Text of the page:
The 0x800706BA DCOM error appears in an OPC Client application it is unable to connect to the OPC server, or loses an existing connection. An OPC client may actually “believe” it has a live connection to the OPC Server, but truly does not. This can happen under several conditions including:

  • The OPC Client application launched the OPC Server successfully, but due to lack of permissions (DCOM or otherwise), the OPC Client can’t access the OPC Server for data. In this case, the OPC Server might actually be running, but not accessible to the OPC Client.
  • The OPC Server was initially running, but access has since been terminated. For example, the server was shutdown.
  • The OPC Client PC is trying to create a group, but the OPC Client PC’s Firewall is on.

DCOM Error 0x800706BA is only slightly different from DCOM Error 0x80040202 in that the OPC Client is typically unable to establish ANY communication with the OPC Server (even though it successfully launched it initially). In DCOM Error 0x80040202, the OPC Client is indeed able to establish Synchronous communication with the OPC Server.


When an OPC Client application is unable to receive callbacks from an OPC Server, users will notice at least three symptoms:

  1. The OPC Client application will fail to create an OPC Group altogether.
  2. The OPC Client application will not be able to show data updates. Instead, data values will remain unchanged.
  3. The OPC Server will show as running on the OPC Server PC, but the OPC Client application will be unable to connect to the OPC Server.


In DCOM Error 0x800706BA, the OPC Server suddenly becomes unavailable to the OPC Client (or simply disconnected from the OPC Client application). This can happen due to any of the following factors:

  • OPC Server has shutdown without informing the OPC Client application. This shutdown could be due to a user that ends the OPC Server’s Windows process (using Task Manager) or a “bug” in the OPC Server software that caused it to “crash”.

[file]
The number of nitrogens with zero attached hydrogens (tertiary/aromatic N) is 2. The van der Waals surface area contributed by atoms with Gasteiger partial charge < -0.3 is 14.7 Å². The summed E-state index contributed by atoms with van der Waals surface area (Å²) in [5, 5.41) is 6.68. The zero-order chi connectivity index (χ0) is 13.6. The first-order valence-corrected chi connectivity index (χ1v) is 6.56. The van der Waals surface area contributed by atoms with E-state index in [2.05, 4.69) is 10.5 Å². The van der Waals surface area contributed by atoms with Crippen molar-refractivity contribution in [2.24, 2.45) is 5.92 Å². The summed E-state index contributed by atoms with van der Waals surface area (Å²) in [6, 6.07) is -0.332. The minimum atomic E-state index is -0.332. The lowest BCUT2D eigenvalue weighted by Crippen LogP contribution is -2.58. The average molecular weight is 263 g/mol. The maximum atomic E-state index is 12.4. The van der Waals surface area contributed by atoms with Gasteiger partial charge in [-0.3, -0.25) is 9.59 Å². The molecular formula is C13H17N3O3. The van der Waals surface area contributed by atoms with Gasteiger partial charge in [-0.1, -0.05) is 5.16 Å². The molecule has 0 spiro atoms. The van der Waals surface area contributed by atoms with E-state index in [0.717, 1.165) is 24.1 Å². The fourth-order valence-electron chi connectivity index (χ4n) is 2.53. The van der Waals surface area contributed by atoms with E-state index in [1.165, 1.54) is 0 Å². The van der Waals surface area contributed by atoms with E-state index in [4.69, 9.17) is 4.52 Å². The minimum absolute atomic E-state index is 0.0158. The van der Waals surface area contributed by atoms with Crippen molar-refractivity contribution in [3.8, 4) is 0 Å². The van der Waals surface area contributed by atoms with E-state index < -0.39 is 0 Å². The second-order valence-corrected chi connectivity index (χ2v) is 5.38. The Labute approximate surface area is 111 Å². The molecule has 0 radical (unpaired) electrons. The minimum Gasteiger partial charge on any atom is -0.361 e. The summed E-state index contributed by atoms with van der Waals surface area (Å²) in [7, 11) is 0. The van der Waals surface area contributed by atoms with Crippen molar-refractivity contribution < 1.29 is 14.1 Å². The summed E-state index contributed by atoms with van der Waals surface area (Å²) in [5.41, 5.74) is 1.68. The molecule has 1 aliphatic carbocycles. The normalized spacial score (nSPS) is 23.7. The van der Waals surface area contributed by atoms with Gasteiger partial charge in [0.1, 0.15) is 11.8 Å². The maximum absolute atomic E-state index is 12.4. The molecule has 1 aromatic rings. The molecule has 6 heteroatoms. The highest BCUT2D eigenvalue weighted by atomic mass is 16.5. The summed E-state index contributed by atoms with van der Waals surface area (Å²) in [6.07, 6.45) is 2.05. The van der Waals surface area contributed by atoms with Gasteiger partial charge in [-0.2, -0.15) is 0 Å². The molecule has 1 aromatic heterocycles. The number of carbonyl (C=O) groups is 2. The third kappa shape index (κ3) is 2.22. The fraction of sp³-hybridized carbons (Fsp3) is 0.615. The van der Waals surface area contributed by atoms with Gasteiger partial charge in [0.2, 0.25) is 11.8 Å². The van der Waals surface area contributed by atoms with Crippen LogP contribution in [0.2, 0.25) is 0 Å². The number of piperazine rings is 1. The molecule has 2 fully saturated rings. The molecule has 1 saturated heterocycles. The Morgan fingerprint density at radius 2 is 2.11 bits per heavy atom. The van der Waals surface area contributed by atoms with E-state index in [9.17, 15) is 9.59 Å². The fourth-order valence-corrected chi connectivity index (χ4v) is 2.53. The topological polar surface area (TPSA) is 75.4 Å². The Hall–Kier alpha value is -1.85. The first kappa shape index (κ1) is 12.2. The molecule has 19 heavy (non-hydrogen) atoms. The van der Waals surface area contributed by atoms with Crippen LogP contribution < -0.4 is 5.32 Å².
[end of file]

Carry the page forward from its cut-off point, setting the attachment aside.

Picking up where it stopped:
• OPC Server becomes physically disconnected from the OPC Client application. For instance, someone disconnects a network cable, or a network device (such as a hub, switch, router, etc) fails.
  • The OPC Client application is suddenly unable to receive callbacks from the OPC Server due to a change in its own Windows configuration. For example, someone might turn on the Windows Firewall, enables Simple File Sharing, changes the Security Limits of the DCOM Access Permissions.

OPC supports a report-by-exception (RBX) mechanism whereby the OPC Server sends data updates to the OPC Client (such as an HMI, Historian, APC, ERP, etc.) whenever the data changes (also known as “on data change”). OPC terminology refers to this mechanism as “subscription”. OPC Servers are able to achieve subscription updates through the use of asynchronous callbacks. In other words, when the OPC Server detects a change in the data, it immediately “calls” the client back with the data update. This is an asynchronous mechanism because the OPC Client does not know when the OPC Server will send the data. However, if you don’t set the security settings properly, these data updates will fail. OPC Client applications typically indicate this failure by setting the Quality value of an item to “Bad”.

Callbacks force an OPC Server to actively establish a connection with an OPC Client. In a sense, the OPC Server becomes a Client and the Client becomes a Server.


One simple test to determine whether or not a callback is failing is to force the OPC Client to issue a “Synchronous Cache Read” or a “Synchronous Device Read.” If either one of these return values with “Good” quality, then the lack of data updates is likely due to the OPC Server being unable to send callbacks to the OPC Client application.

However, if you determine that the OPC Client application is indeed able to launch the OPC Server, but is unable to read values from it (even Synchronous), then it is likely that the User Account that is running the OPC Client application does not have sufficient permissions to access the OPC Server. In this case, you should inspect DCOM Access Permissions on the OPC Server PC.

Repair Procedures

For the complete step-by-step repair procedure to fix this DCOM error, download the complete whitepaper.

For automated troubleshooting, refer to OPC Expert, a software application to troubleshoot OPC connections. If OPC Expert fails to connect, it automatically informs you of the problem, diagnoses the cause, and suggests a solution. OPC Expert is free to download, does not require installation, and does not make any changes to Windows registry, so it is safe to use on your computer.

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